Should You Co-Sign on Someone’s Student Loans?

Unlike other forms of consumer debt, student loans receive special protections under current laws ranging from collection to bankruptcy. This special status applies not only to the primary borrower (the student) but also to any co-signer on the student loan.

Student loans are one of the hardest types of debt to shake. Current U.S. bankruptcy law allows a court to discharge student loans in bankruptcy only in the narrowest circumstances. In fact, the legal requirements for discharging education loans are so formidable to meet that most bankruptcy attorneys avoid student loan cases altogether.

Since so few student loan borrowers qualify for bankruptcy discharge under the law, the vast majority of student loan debt is carried until the borrower repays the loan or dies — although some non-federal student loans even survive death, passing the debt on to the borrower’s co-signer.

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Co-Signer Requirements of Student Loans

Most government-issued student loans don’t require a co-signer. Federal Stafford student loans and Perkins student loans are awarded to students without a credit check or co-signer. The one exception would be federal Grad PLUS loans, which are credit-based graduate student loans.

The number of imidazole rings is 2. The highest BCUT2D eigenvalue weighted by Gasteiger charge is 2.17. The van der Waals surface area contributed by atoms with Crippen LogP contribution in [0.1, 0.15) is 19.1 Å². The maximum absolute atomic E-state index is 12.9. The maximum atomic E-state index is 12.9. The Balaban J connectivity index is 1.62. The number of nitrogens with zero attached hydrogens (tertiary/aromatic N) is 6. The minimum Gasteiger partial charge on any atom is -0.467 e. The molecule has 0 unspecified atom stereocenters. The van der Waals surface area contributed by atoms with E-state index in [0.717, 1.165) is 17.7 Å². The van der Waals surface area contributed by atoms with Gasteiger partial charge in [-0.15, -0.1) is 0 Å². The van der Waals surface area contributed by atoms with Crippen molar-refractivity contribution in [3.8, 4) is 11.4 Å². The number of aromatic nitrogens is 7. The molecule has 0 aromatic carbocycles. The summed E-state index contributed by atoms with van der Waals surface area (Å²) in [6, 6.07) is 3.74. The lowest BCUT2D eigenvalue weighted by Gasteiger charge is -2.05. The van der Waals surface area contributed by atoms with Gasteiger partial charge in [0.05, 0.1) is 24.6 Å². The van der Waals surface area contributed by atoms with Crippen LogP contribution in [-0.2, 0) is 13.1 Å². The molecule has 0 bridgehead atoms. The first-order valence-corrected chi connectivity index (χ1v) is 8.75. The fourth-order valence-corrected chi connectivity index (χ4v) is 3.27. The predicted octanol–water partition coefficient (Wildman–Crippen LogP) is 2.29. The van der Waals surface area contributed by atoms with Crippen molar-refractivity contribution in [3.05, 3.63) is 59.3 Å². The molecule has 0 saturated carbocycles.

Federal PLUS loans for parents are also credit-based and may, in certain cases, require a co-signer for the parents to be able to take out the loan. However, the credit requirements for federal PLUS parent loans and for federal Grad PLUS student loans are much less stringent than the credit requirements for non-federal private student loans.

Private student loans are credit-based loans issued by private lenders or banks. Under current credit criteria, most students, who typically have little or no established credit history, will require a co-signer in order to qualify for a private student loan.

Typically, a co-signer is a relative who agrees to pay the balance of any co-signed student loans if the student fails to repay the loan, although a family relationship is not a requirement. A student may have an unrelated co-signer.

Federal Student Loans vs. Private Student Loans

Government-backed federal student loans come with certain payment-deferment and loan-forgiveness benefits. Borrowers who are having difficulty making their monthly student loan payments may be eligible for up to three years of payment deferment due to economic hardship, along with an additional three years of forbearance, during which interest continues to accrue, but no payments would be due.

For borrowers who are on the government’s income-based repayment plan, any outstanding federal college loans can be discharged prior to full repayment if the borrower has made her or his monthly student loan payments for 25 years. Borrowers who go to work for the government or the public sector can have their federal college loans forgiven after 10 years.